Wednesday, April 28, 2010

Stalking the Wild Asparagus, not just reading about it

The late Euell Gibbons, probably the original locavore writer, wrote a book in 1962 called Stalking the Wild Asparagus. It was a folksy, humorous take on the recognition, gathering, preparation and use of the natural health foods that grow wild in almost every area. I found the title hilarious and it has stayed with me all my life.

Fast forward a lot of years to Spring 2010. We are living in Umbria. We know there are asparagi growing out there in the woods because here and there we think we can see the ferny/thorny looking plants which produce the thin succulent shoots we want to harvest. The hardware stores are full of long forceps-like tools, which both snip and hold the tender spears until they make it into your bag.

I'm not sure what to do or where to look, but I am determined that this will be the spring when I stalk the wild asparagus. Fidelma, my Irish friend, calls to invite me over for an asparagus hunt -- she has been given a gathering lesson by her giardiniere. We put on boots (in case the snakes are waking up from their winter hibernation) and gloves (to protect us from thorns), sling grocery bags over our shoulders, take up our "sticks" and we're off to her 5-acre backyard.

A veteran asparagus picker (this is her second time), Fidelma spots the almost invisible shoots immediately. I stand there squinting into the dappled shade of the underbrush,  trying to decide if this is a pursuit that requires sunglasses or not. I don't see a single thing that looks like an asparagus spear.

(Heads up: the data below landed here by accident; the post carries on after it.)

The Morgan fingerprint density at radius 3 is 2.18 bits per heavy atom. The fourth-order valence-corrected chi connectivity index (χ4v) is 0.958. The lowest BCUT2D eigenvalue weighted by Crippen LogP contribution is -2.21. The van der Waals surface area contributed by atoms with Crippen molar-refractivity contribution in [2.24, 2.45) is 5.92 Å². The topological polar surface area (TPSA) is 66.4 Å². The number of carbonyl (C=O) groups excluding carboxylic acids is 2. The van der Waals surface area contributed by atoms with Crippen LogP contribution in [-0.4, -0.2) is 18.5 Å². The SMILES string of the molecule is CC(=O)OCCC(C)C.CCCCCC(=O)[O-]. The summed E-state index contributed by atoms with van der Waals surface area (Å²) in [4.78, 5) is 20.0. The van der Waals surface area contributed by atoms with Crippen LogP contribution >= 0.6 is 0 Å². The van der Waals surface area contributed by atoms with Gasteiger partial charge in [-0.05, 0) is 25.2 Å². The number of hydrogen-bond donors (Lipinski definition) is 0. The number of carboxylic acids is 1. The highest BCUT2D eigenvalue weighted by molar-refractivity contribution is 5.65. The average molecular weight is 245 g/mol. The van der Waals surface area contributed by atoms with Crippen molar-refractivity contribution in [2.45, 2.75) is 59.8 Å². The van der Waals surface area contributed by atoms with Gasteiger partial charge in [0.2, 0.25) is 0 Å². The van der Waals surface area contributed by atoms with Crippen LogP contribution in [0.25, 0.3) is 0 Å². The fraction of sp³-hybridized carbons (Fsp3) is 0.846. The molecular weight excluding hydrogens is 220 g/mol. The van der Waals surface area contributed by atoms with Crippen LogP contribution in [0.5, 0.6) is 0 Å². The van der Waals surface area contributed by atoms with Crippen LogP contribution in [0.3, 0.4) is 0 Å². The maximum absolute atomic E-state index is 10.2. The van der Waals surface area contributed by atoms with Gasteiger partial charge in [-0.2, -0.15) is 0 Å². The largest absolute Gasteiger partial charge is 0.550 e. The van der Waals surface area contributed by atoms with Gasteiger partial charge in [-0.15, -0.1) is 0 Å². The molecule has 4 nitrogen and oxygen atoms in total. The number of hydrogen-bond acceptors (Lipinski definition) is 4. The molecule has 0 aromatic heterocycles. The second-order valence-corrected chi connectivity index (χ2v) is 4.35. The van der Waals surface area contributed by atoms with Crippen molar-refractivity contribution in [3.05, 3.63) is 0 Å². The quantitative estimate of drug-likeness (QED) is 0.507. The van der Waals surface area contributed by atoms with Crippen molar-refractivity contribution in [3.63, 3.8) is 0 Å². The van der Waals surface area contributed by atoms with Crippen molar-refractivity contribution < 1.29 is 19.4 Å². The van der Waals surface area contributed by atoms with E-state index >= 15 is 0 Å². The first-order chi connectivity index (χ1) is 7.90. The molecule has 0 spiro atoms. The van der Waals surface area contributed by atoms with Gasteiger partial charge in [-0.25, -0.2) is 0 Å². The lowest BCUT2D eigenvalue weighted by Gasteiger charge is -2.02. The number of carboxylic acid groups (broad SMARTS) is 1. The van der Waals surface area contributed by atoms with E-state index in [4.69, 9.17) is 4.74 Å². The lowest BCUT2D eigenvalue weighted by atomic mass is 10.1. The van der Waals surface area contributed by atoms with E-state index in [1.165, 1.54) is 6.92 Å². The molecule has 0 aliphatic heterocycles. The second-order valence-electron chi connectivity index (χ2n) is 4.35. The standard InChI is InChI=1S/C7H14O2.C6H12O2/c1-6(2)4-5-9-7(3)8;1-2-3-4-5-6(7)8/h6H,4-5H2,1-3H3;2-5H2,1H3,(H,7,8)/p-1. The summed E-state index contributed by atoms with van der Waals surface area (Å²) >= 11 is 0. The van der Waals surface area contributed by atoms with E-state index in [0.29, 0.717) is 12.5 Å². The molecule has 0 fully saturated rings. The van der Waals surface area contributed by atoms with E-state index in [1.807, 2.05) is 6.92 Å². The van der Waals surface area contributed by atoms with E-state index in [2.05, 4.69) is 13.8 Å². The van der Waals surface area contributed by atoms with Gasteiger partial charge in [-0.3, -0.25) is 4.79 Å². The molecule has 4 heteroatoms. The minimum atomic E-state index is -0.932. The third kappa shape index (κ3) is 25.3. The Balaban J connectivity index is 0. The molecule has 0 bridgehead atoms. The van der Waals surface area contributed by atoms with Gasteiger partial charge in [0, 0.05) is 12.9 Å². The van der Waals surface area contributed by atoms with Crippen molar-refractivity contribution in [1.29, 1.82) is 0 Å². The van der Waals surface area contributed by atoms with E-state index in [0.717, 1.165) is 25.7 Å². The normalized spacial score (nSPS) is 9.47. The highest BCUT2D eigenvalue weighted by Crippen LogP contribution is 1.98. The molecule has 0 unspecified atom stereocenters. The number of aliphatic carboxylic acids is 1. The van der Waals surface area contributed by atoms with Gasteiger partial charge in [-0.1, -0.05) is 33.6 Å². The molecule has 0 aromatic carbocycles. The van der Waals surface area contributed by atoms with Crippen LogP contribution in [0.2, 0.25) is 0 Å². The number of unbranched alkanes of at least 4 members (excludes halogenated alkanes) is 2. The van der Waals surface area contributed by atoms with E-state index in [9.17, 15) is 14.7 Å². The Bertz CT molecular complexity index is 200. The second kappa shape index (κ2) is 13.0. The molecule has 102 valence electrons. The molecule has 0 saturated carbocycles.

Fidelma looks over my shoulder and cries,"There's one! Get it!" I take off my sunglasses and get down on all fours, bottom in the air, and peer toward the ground. Finally, I see a very slender, dark green-purple stalk. I have found my first asparagus. I have become a hunter/gatherer.

We rummage around in the bushes for another hour or so, catching our hair in tree limbs, stumbling over roots, gradually filling up our Sidis bags with wild asparagus. Finally we each have enough to make asparagus pasta for dinner. We stand up and survey the landscape, which stretches in undulating green waves to Todi and, beyond, to Orvieto. Hilltop castles and medieval villages are silhouetted against the sky, where they have stood guard for centuries. No doubt their occupants enjoyed a plate or two of asparagus pasta in the springs of 1210 or 1610, just as we will in 2010. To us, being locavores doesn't only mean eating what's available locally in season. It also allows us to join hands with a tradition that goes back to the beginning of time in these ancient hills.
We emerge from the woods with muddy boots, dirty jackets, and with treasure. That night, we both cooked asparagus pasta like this:

Use your favorite pasta: spaghetti, tagliatelle, penne, rigatoni.
While the pasta cooks in salted boiling water,
wash and snap off the ends of the asparagus where they break naturally.
Cut or break the remainder of the asparagus into pieces, reserving the tips.
Make a soffritto of olive oil, a little peperoncino (crushed red pepper) and garlic (some people use onion, while others add a bit of chopped bacon); add some white wine.
Add the pieces of asparagus, leaving the tips until the last five minutes, as they cook faster.
Simmer the sauce for about ten minutes or until the pasta is cooked.
Put a few chunks of butter in the bottom of the pasta bowl.
Drain and put the cooked pasta in the bowl.
Pour the asparagus mixture over the pasta and mix together. Add more olive oil if necessary.

Copyright 2010 Sharri Whiting

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